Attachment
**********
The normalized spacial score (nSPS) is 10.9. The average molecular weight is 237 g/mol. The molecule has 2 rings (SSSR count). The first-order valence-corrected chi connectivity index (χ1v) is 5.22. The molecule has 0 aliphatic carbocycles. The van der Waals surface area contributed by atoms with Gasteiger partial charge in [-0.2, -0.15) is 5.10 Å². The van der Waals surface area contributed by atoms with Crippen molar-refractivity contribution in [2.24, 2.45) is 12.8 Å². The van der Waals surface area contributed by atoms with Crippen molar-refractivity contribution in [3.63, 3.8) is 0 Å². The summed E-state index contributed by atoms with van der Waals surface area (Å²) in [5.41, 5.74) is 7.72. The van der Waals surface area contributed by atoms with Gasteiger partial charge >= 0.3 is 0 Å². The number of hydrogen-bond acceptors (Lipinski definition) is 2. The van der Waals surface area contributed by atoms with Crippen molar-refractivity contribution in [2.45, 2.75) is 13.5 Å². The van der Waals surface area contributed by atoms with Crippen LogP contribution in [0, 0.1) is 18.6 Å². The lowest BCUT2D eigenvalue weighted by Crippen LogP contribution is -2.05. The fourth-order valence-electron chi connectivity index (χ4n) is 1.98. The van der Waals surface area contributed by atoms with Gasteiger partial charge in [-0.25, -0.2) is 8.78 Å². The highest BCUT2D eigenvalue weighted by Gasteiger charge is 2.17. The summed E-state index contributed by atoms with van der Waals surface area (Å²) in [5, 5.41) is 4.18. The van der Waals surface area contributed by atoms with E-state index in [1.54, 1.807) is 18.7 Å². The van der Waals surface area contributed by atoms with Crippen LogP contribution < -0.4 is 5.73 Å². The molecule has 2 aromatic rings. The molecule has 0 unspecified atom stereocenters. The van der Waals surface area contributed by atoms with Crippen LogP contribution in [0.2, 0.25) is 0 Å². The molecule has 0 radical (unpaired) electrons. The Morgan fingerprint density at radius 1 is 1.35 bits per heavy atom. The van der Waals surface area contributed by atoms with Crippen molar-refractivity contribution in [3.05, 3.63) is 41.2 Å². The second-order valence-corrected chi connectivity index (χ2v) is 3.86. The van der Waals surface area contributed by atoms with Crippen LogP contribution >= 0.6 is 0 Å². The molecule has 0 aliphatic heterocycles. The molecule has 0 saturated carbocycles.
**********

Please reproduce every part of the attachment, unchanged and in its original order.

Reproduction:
The normalized spacial score (nSPS) is 10.9. The average molecular weight is 237 g/mol. The molecule has 2 rings (SSSR count). The first-order valence-corrected chi connectivity index (χ1v) is 5.22. The molecule has 0 aliphatic carbocycles. The van der Waals surface area contributed by atoms with Gasteiger partial charge in [-0.2, -0.15) is 5.10 Å². The van der Waals surface area contributed by atoms with Crippen molar-refractivity contribution in [2.24, 2.45) is 12.8 Å². The van der Waals surface area contributed by atoms with Crippen molar-refractivity contribution in [3.63, 3.8) is 0 Å². The summed E-state index contributed by atoms with van der Waals surface area (Å²) in [5.41, 5.74) is 7.72. The van der Waals surface area contributed by atoms with Gasteiger partial charge >= 0.3 is 0 Å². The number of hydrogen-bond acceptors (Lipinski definition) is 2. The van der Waals surface area contributed by atoms with Crippen molar-refractivity contribution in [2.45, 2.75) is 13.5 Å². The van der Waals surface area contributed by atoms with Crippen LogP contribution in [0, 0.1) is 18.6 Å². The lowest BCUT2D eigenvalue weighted by Crippen LogP contribution is -2.05. The fourth-order valence-electron chi connectivity index (χ4n) is 1.98. The van der Waals surface area contributed by atoms with Gasteiger partial charge in [-0.25, -0.2) is 8.78 Å². The highest BCUT2D eigenvalue weighted by Gasteiger charge is 2.17. The summed E-state index contributed by atoms with van der Waals surface area (Å²) in [5, 5.41) is 4.18. The van der Waals surface area contributed by atoms with E-state index in [1.54, 1.807) is 18.7 Å². The van der Waals surface area contributed by atoms with Crippen LogP contribution < -0.4 is 5.73 Å². The molecule has 2 aromatic rings. The molecule has 0 unspecified atom stereocenters. The van der Waals surface area contributed by atoms with Crippen LogP contribution in [0.2, 0.25) is 0 Å². The molecule has 0 radical (unpaired) electrons. The Morgan fingerprint density at radius 1 is 1.35 bits per heavy atom. The van der Waals surface area contributed by atoms with Crippen molar-refractivity contribution in [3.05, 3.63) is 41.2 Å². The second-order valence-corrected chi connectivity index (χ2v) is 3.86. The van der Waals surface area contributed by atoms with Crippen LogP contribution >= 0.6 is 0 Å². The molecule has 0 aliphatic heterocycles. The molecule has 0 saturated carbocycles.